What do these rates mean?
As we said before, to interpret
these rates we need to compare them with the expected rates derived from
elsewhere. There are all sorts of ways we can compare rates.
Below we give the observed and the expected number of cases and calculate
the probability that the observed number (or an even higher number) of
cases might occur simply by chance if the true rate in the Pembroke Road
area were the same as elsewhere. The relative
risks are also given.
These figures are calculated
for the period 19851994 when there was a peak incidence in cases of leukaemia,
that is to say, we have taken the "worst possible case scenario".
Childhood Leukaemia in NN5 19851994:

Annual rate per million children under 15 = 107.8

Number of cases observed = 6

Expected annual rate per million children under 15 = 40.5^{¶}

Average number of cases expected = 2

The probability of seeing six or more cases by chance if the true rate
is the same as the national rate is about 1 in 40

Relative Risk = 2.7
Childhood Leukaemia in NN5 7** 19851994:

Annual rate per million children under 15 = 225.5

Number of cases observed = 5

Expected annual rate per million children under 15 = 40.5^{¶}

Average number of cases expected = 1

The probability of seeing five or more cases by chance if the true rate
is the same as the national rate is about 1 in 400

Relative Risk = 5.6
^{¶ NB This figure is the crude rate/million children under
15 for Northamptonshire for the same period (national figures are not yet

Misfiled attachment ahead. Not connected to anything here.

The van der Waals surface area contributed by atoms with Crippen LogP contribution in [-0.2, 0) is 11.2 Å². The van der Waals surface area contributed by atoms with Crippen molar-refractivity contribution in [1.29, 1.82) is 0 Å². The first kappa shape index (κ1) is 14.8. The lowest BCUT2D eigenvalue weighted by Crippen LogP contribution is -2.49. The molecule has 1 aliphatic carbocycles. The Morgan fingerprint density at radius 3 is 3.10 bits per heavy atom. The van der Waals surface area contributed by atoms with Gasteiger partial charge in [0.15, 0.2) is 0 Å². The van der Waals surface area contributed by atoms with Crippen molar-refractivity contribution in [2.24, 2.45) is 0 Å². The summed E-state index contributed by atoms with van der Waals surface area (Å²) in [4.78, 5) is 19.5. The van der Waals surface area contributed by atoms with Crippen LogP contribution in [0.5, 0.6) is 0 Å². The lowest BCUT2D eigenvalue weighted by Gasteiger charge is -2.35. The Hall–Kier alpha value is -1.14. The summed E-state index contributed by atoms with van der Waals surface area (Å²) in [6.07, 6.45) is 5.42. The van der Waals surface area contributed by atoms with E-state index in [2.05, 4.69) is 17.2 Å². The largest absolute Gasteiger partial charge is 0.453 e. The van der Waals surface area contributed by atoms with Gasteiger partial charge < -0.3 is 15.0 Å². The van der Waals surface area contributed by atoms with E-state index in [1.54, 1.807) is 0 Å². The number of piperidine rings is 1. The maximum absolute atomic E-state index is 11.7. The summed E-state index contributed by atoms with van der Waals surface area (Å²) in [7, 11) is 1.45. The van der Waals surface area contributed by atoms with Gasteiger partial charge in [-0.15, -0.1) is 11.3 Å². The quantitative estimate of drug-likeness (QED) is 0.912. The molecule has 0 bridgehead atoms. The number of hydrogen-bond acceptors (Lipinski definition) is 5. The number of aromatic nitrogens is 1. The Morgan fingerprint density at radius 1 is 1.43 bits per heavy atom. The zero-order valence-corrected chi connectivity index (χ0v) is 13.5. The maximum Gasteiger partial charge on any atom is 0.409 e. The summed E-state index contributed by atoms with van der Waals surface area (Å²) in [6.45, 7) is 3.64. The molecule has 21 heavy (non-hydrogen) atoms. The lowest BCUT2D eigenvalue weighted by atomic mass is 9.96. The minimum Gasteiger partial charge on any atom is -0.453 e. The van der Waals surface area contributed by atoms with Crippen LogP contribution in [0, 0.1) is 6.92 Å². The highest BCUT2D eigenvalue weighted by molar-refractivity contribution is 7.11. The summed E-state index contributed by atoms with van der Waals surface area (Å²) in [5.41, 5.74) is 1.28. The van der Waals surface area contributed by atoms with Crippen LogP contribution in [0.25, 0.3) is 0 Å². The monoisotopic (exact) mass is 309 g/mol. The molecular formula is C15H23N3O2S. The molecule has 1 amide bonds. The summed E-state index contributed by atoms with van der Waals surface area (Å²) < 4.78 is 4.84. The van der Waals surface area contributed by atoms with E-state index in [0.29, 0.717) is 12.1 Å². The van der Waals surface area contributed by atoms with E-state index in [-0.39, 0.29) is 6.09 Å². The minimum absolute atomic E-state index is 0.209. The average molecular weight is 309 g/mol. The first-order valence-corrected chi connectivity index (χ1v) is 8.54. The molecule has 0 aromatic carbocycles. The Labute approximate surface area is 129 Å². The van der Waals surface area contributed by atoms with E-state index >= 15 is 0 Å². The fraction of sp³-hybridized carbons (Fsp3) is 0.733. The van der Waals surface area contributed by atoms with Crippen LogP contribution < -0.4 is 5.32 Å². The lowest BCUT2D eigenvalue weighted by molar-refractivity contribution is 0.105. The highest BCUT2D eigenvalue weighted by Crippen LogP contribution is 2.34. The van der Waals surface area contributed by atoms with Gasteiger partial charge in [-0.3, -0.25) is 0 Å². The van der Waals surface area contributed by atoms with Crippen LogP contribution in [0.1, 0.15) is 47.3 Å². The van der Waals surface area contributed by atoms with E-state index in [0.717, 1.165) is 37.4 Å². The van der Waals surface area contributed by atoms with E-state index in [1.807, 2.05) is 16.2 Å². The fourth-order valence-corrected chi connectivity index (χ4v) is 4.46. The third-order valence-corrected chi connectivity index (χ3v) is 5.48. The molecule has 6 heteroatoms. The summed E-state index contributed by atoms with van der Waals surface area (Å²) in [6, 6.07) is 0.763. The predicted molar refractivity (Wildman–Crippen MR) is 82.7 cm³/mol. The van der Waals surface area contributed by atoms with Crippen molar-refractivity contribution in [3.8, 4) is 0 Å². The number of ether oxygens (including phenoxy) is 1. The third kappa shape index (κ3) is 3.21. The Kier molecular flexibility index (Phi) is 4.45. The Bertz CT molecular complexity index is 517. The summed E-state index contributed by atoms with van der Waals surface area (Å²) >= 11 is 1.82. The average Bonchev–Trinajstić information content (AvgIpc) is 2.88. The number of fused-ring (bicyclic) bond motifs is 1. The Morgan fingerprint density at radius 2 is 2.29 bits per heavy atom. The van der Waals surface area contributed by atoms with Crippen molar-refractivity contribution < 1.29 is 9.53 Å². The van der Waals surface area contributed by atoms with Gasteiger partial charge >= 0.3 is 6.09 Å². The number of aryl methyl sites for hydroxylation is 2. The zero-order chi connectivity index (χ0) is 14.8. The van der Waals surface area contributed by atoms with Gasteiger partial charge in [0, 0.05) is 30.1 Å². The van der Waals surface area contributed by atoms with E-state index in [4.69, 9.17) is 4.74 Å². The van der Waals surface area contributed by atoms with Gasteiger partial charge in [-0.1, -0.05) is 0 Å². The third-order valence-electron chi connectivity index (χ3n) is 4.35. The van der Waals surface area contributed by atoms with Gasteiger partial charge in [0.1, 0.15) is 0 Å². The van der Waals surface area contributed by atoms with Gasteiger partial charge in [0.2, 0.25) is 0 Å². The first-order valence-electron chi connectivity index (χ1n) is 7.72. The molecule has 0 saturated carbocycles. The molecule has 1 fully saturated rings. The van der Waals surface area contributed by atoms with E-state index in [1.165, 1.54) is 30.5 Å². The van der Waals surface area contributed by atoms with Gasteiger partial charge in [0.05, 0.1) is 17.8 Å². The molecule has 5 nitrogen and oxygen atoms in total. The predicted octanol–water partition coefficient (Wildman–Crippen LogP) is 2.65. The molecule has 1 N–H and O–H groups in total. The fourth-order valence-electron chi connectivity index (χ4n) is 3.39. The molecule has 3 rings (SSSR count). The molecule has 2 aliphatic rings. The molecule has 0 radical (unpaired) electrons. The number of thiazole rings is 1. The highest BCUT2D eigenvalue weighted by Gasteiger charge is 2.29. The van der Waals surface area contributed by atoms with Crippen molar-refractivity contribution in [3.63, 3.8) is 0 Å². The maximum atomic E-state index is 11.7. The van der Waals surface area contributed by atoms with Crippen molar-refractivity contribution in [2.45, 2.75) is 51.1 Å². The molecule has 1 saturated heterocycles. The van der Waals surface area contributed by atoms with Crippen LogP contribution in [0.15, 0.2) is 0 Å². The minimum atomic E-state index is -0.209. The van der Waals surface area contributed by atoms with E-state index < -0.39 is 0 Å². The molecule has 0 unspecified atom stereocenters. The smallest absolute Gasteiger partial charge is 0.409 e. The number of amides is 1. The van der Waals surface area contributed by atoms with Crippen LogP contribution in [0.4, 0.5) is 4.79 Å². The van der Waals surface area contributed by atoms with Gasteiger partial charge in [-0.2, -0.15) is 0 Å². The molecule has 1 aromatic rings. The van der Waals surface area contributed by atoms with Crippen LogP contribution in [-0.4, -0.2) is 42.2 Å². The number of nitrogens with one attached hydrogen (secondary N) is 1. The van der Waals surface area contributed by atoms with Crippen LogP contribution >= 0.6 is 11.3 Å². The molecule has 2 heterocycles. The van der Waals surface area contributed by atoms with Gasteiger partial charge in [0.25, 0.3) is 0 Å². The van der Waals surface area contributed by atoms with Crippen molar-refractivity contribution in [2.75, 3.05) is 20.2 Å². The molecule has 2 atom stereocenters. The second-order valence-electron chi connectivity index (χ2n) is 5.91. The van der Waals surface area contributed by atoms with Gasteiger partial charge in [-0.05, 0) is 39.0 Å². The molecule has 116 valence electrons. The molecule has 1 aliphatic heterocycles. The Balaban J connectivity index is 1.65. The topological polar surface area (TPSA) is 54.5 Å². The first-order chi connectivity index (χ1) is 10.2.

available but these will be very similar). }
Another way of looking at the
figures for NN5 7**, is that we would expect there to be at least 15 clusters
of childhood leukaemia in the UK with the same or a larger number of cases
of childhood leukaemia as seen in the Pembroke Road area (where there are
the same number of children we have) purely due to chance ^{6}.
When interpreting these figures
it must also be remembered that the calculated probability of a particular
cluster occurring (if the true rate is the same as the national rate)
is much smaller that the true probability of any cluster of this size or
larger having occurred. This is explained in section 5.2
below.
All Childhood Cancers
Childhood cancers other than
leukaemia are not higher than expected in the Pembroke Road area..
The annual rate for all childhood
cancers for the period 1962 1994 is 125 per million children under 15
for NN5 and 150 per million children under 15 for NN5 7**. The national
annual rate for all childhood cancers is 115 per million children under
15. At first sight this might suggest that other childhood cancers
are also higher than expected in these areas. However, this is not
true. The excess is simply due to the raised leukaemia rates (as
we noted above leukaemia accounts for over 1/3 of childhood cancers).
The rate for all childhood cancers other than leukaemia in NN5 is 76 per
million children under 15 which is exactly the same as the national rate
^{5}. The figure for NN5 7** is
82 per million children under 15. This is not significantly different
from the national rate.